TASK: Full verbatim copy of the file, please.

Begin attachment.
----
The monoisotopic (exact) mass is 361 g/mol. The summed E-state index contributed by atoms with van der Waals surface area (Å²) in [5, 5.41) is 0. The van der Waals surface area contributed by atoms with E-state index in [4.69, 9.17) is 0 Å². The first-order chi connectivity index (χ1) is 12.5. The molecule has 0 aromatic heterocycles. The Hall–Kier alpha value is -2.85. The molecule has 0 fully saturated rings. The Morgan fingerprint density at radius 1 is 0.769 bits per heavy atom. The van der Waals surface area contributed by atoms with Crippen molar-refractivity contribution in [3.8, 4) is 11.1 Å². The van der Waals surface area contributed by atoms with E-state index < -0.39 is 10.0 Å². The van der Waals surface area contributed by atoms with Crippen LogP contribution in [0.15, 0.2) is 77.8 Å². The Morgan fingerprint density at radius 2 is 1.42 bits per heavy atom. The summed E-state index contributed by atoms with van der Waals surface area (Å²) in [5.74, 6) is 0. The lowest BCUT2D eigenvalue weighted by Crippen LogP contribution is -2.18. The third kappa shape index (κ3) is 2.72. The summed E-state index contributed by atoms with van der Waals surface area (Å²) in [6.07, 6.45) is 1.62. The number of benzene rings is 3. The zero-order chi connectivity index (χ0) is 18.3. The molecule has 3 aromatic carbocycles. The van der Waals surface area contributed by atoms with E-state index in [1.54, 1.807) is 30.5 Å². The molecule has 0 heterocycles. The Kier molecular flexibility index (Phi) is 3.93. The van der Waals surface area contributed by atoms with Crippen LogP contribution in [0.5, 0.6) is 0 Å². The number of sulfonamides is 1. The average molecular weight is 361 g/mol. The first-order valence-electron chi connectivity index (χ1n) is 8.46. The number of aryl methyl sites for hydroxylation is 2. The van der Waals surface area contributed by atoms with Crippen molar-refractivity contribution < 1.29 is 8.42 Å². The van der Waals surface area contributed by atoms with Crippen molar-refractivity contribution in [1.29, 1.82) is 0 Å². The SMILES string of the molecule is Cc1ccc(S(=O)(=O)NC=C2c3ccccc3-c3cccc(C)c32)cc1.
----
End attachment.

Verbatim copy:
The monoisotopic (exact) mass is 361 g/mol. The summed E-state index contributed by atoms with van der Waals surface area (Å²) in [5, 5.41) is 0. The van der Waals surface area contributed by atoms with E-state index in [4.69, 9.17) is 0 Å². The first-order chi connectivity index (χ1) is 12.5. The molecule has 0 aromatic heterocycles. The Hall–Kier alpha value is -2.85. The molecule has 0 fully saturated rings. The Morgan fingerprint density at radius 1 is 0.769 bits per heavy atom. The van der Waals surface area contributed by atoms with Crippen molar-refractivity contribution in [3.8, 4) is 11.1 Å². The van der Waals surface area contributed by atoms with E-state index < -0.39 is 10.0 Å². The van der Waals surface area contributed by atoms with Crippen LogP contribution in [0.15, 0.2) is 77.8 Å². The Morgan fingerprint density at radius 2 is 1.42 bits per heavy atom. The summed E-state index contributed by atoms with van der Waals surface area (Å²) in [5.74, 6) is 0. The lowest BCUT2D eigenvalue weighted by Crippen LogP contribution is -2.18. The third kappa shape index (κ3) is 2.72. The summed E-state index contributed by atoms with van der Waals surface area (Å²) in [6.07, 6.45) is 1.62. The number of benzene rings is 3. The zero-order chi connectivity index (χ0) is 18.3. The molecule has 3 aromatic carbocycles. The van der Waals surface area contributed by atoms with E-state index in [1.54, 1.807) is 30.5 Å². The molecule has 0 heterocycles. The Kier molecular flexibility index (Phi) is 3.93. The van der Waals surface area contributed by atoms with Crippen LogP contribution in [0.5, 0.6) is 0 Å². The number of sulfonamides is 1. The average molecular weight is 361 g/mol. The first-order valence-electron chi connectivity index (χ1n) is 8.46. The number of aryl methyl sites for hydroxylation is 2. The van der Waals surface area contributed by atoms with Crippen molar-refractivity contribution < 1.29 is 8.42 Å². The van der Waals surface area contributed by atoms with Crippen molar-refractivity contribution in [1.29, 1.82) is 0 Å². The SMILES string of the molecule is Cc1ccc(S(=O)(=O)NC=C2c3ccccc3-c3cccc(C)c32)cc1.